I am compassionate, caring, and have great empathy for anyone going through cancer. I am an oncology nurse, so it would make sense that I have that type of empathy toward patients.
My level of understanding changed drastically on August 1, 2017, when my colleague turned oncologist called to say, “You have a lesion on the right side of your brain, which is why you are having headaches.”
What? I hear this and think. “Wait—me?” What is a lesion? He must mean I have a brain tumor! He says he believes that it may be benign at this point, but a craniotomy (brain surgery) is inevitable to be able to keep living.
After a total resection (removal of the tumor by surgery), my diagnosis is grade III anaplastic astrocytoma, a rare type of brain tumor. Not benign, but rather malignant and progressive. I do not want to do a bunch of things before I die, like a bucket list. I want to do a bunch of things that have meaning to me while I live.
The Patient’s Perspective
Since that day, I think like a patient first, and then like a nurse, when I am interacting with other patients. After all, we are in this together now. There was no way I could have understood the gripping fear of surgery, chemotherapy, and radiation without actually experiencing, as a patient, all the shared difficulties—physically and emotionally.
The months of treatment have profoundly changed me as a woman and as a nurse. I learned whom I could text late at night, when my mind and surfing on the Internet got the best of me. I also learned that it is okay to be happy, angry, sad, or scared, and that grief is fluid.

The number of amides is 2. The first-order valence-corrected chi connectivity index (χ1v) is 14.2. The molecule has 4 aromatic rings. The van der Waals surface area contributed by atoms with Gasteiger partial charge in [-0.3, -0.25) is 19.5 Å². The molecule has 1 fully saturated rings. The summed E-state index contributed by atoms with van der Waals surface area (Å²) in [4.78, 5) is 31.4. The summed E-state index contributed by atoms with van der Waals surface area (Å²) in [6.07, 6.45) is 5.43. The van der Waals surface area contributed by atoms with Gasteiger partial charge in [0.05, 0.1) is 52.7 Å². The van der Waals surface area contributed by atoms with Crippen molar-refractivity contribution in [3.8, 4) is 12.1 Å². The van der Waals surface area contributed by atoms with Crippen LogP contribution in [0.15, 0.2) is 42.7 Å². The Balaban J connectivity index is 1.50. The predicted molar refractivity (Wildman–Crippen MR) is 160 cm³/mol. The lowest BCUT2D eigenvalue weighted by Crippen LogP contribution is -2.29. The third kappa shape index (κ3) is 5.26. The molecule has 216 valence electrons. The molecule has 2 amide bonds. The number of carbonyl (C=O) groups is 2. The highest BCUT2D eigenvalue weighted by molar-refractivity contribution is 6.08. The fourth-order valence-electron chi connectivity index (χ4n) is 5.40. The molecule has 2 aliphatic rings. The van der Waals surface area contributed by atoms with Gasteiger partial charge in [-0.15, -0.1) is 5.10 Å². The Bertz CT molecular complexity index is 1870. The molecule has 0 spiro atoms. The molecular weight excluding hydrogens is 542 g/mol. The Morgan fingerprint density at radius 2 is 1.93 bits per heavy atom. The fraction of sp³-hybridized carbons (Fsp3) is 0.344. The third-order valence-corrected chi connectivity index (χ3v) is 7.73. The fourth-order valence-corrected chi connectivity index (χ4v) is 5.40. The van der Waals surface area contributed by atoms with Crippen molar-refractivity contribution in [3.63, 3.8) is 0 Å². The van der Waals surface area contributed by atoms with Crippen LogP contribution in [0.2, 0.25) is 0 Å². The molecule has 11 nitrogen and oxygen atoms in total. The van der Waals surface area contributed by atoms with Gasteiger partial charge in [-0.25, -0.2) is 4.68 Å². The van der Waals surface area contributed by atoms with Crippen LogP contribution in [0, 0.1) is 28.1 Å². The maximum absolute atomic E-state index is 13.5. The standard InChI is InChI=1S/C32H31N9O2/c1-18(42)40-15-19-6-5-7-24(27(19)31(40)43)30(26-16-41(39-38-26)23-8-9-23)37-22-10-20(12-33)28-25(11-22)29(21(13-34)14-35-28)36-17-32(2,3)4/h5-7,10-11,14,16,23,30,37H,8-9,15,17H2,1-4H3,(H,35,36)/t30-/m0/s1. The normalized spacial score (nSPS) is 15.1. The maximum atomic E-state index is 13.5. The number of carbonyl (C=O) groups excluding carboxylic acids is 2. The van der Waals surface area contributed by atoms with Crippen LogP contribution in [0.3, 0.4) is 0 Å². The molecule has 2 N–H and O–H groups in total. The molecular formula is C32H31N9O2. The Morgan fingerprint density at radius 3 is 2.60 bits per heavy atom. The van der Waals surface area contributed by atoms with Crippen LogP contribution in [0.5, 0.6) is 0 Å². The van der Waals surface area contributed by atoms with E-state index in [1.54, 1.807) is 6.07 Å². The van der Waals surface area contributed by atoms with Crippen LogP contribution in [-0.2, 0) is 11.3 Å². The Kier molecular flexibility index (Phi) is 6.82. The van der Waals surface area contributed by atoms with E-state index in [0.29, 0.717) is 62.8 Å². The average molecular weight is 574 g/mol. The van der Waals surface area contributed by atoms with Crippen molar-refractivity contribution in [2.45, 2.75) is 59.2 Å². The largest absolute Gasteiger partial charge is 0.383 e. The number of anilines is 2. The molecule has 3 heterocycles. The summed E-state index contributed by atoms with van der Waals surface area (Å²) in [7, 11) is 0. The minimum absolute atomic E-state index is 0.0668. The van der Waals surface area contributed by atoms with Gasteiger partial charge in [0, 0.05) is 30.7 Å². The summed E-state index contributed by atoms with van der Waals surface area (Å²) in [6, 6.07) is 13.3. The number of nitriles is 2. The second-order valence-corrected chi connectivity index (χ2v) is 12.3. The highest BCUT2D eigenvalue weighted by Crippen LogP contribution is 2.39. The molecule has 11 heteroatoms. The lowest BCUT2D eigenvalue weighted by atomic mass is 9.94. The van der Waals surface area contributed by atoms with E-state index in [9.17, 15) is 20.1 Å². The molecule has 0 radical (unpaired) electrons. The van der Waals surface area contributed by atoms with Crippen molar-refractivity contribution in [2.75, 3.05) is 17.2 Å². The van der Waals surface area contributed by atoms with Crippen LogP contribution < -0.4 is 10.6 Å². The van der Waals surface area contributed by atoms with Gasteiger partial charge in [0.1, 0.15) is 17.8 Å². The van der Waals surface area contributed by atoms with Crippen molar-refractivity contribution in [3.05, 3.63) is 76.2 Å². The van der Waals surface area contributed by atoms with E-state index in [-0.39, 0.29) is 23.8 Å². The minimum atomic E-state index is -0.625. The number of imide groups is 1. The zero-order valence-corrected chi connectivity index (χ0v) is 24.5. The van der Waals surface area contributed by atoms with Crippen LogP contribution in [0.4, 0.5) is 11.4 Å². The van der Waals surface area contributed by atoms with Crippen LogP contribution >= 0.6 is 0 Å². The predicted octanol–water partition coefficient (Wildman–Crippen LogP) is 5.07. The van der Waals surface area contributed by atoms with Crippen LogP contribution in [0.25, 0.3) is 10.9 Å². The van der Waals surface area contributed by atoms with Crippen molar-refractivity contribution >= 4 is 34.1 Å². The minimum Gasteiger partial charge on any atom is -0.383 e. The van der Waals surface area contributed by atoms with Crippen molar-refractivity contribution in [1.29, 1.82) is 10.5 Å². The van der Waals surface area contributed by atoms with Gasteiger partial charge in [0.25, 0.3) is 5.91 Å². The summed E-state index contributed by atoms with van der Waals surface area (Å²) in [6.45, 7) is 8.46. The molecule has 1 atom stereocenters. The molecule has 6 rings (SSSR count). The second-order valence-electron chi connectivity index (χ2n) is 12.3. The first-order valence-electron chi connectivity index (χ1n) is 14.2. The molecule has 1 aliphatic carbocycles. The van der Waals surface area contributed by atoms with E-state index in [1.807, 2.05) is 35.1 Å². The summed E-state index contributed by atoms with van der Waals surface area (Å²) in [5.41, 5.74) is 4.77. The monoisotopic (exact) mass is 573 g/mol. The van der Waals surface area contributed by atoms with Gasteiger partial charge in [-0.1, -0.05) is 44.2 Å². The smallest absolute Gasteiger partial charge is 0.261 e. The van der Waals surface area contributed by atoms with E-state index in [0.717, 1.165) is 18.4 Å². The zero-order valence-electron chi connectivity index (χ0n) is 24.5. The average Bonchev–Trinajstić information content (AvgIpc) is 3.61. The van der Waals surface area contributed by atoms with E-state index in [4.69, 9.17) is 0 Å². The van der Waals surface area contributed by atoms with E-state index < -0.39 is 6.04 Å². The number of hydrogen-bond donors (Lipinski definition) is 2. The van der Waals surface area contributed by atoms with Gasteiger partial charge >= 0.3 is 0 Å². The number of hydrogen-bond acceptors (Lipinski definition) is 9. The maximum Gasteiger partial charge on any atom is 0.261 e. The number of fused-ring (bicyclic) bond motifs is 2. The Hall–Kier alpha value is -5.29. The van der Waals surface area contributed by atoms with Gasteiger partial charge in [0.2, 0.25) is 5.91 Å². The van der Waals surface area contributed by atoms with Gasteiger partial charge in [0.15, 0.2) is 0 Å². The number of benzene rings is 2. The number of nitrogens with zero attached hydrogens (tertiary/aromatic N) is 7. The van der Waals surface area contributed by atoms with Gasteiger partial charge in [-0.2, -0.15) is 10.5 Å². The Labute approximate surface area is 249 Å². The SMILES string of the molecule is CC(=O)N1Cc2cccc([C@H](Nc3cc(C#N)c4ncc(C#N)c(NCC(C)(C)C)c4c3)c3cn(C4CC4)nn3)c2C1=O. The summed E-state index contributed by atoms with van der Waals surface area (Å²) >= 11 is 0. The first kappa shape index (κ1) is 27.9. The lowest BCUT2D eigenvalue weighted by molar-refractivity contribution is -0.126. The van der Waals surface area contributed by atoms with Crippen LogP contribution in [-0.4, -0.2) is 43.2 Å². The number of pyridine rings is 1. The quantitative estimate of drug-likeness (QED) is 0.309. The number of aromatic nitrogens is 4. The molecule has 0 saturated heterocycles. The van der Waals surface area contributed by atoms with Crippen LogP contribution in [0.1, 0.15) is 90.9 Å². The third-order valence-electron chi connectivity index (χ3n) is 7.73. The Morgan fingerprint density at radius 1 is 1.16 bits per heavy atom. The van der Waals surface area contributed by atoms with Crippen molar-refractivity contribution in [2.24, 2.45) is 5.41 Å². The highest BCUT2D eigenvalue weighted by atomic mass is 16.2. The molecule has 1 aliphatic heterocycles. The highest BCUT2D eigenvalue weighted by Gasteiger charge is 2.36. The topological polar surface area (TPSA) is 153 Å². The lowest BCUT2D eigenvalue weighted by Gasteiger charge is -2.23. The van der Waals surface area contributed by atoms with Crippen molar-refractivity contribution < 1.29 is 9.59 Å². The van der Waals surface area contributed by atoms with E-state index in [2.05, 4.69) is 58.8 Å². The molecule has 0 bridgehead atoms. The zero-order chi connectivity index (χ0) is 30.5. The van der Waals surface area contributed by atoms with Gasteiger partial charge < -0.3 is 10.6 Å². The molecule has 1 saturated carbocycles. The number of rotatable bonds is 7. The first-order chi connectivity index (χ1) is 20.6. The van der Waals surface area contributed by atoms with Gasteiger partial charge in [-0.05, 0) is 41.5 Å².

After brain surgery and 1 year of treatments, I traded in my infusion and clinical-nursing shoes to become an oncology nurse navigator. I became a personal walking, talking survivor of brain cancer. This role fulfills me and helps me be the nurse I want to be for my patients, allowing me to be myself, while helping others navigate what seems impossible—the most terrifying journey most people will ever endure.
My treatments ended in October 2018, but I will undergo brain imaging every few months, indefinitely. My second post-treatment MRI was due in March 2019, which came back clear: no evidence of disease. My next scheduled scan is this June, then September, and so on.
I have read about the term “scanxiety,” which I found while reading at work about lung cancer. Scanxiety is a word used by cancer survivors to express the anxiety they experience before the next scan.
I now think this word makes sense, because the majority of cancer survivors have some level of fear of cancer recurrence. I am not embarrassed to admit that my fears do come up before any scan, but I am acutely aware that I must comfort myself the way I would comfort any other patient.
We cannot spend our beautiful lives worrying about what may happen or recur. I am not just saying this anymore; I now know it! I am now eager to help patients with the psychosocial side of a cancer diagnosis, whereas before my diagnosis I used to focus on the physical side for the most part.